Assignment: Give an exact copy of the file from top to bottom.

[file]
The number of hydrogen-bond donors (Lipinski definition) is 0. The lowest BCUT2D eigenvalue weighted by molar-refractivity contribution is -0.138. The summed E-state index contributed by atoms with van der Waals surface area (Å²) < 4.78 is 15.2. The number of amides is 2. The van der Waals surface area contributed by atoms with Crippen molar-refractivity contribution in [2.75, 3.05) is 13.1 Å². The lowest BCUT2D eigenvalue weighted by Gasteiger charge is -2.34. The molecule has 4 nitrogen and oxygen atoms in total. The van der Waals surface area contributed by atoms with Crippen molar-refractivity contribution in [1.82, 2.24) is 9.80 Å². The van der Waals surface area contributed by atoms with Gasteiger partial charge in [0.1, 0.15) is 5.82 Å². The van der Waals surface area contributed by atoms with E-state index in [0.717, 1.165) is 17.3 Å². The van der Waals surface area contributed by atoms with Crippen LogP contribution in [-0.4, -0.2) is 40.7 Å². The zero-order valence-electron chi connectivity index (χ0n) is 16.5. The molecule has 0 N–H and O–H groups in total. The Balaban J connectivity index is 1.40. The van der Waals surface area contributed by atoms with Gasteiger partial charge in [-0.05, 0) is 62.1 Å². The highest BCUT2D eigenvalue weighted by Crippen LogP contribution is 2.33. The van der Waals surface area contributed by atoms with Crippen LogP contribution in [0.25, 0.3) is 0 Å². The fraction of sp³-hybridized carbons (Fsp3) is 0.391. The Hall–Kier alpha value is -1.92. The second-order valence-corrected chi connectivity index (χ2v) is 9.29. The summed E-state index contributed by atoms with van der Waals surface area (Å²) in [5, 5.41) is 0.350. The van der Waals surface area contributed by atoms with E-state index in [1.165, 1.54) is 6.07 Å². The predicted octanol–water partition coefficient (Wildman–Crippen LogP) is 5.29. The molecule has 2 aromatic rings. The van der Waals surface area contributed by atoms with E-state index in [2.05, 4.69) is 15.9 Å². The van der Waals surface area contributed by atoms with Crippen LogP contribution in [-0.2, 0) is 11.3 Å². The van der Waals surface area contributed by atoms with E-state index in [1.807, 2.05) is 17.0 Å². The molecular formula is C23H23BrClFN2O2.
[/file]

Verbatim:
The number of hydrogen-bond donors (Lipinski definition) is 0. The lowest BCUT2D eigenvalue weighted by molar-refractivity contribution is -0.138. The summed E-state index contributed by atoms with van der Waals surface area (Å²) < 4.78 is 15.2. The number of amides is 2. The van der Waals surface area contributed by atoms with Crippen molar-refractivity contribution in [2.75, 3.05) is 13.1 Å². The lowest BCUT2D eigenvalue weighted by Gasteiger charge is -2.34. The molecule has 4 nitrogen and oxygen atoms in total. The van der Waals surface area contributed by atoms with Crippen molar-refractivity contribution in [1.82, 2.24) is 9.80 Å². The van der Waals surface area contributed by atoms with Gasteiger partial charge in [0.1, 0.15) is 5.82 Å². The van der Waals surface area contributed by atoms with E-state index in [0.717, 1.165) is 17.3 Å². The van der Waals surface area contributed by atoms with Crippen LogP contribution in [-0.4, -0.2) is 40.7 Å². The zero-order valence-electron chi connectivity index (χ0n) is 16.5. The molecule has 0 N–H and O–H groups in total. The Balaban J connectivity index is 1.40. The van der Waals surface area contributed by atoms with Gasteiger partial charge in [-0.05, 0) is 62.1 Å². The highest BCUT2D eigenvalue weighted by Crippen LogP contribution is 2.33. The van der Waals surface area contributed by atoms with Crippen LogP contribution in [0.25, 0.3) is 0 Å². The fraction of sp³-hybridized carbons (Fsp3) is 0.391. The Hall–Kier alpha value is -1.92. The second-order valence-corrected chi connectivity index (χ2v) is 9.29. The summed E-state index contributed by atoms with van der Waals surface area (Å²) in [5, 5.41) is 0.350. The van der Waals surface area contributed by atoms with E-state index in [1.165, 1.54) is 6.07 Å². The predicted octanol–water partition coefficient (Wildman–Crippen LogP) is 5.29. The molecule has 2 aromatic rings. The van der Waals surface area contributed by atoms with E-state index in [2.05, 4.69) is 15.9 Å². The van der Waals surface area contributed by atoms with Crippen LogP contribution in [-0.2, 0) is 11.3 Å². The van der Waals surface area contributed by atoms with E-state index in [1.807, 2.05) is 17.0 Å². The molecular formula is C23H23BrClFN2O2.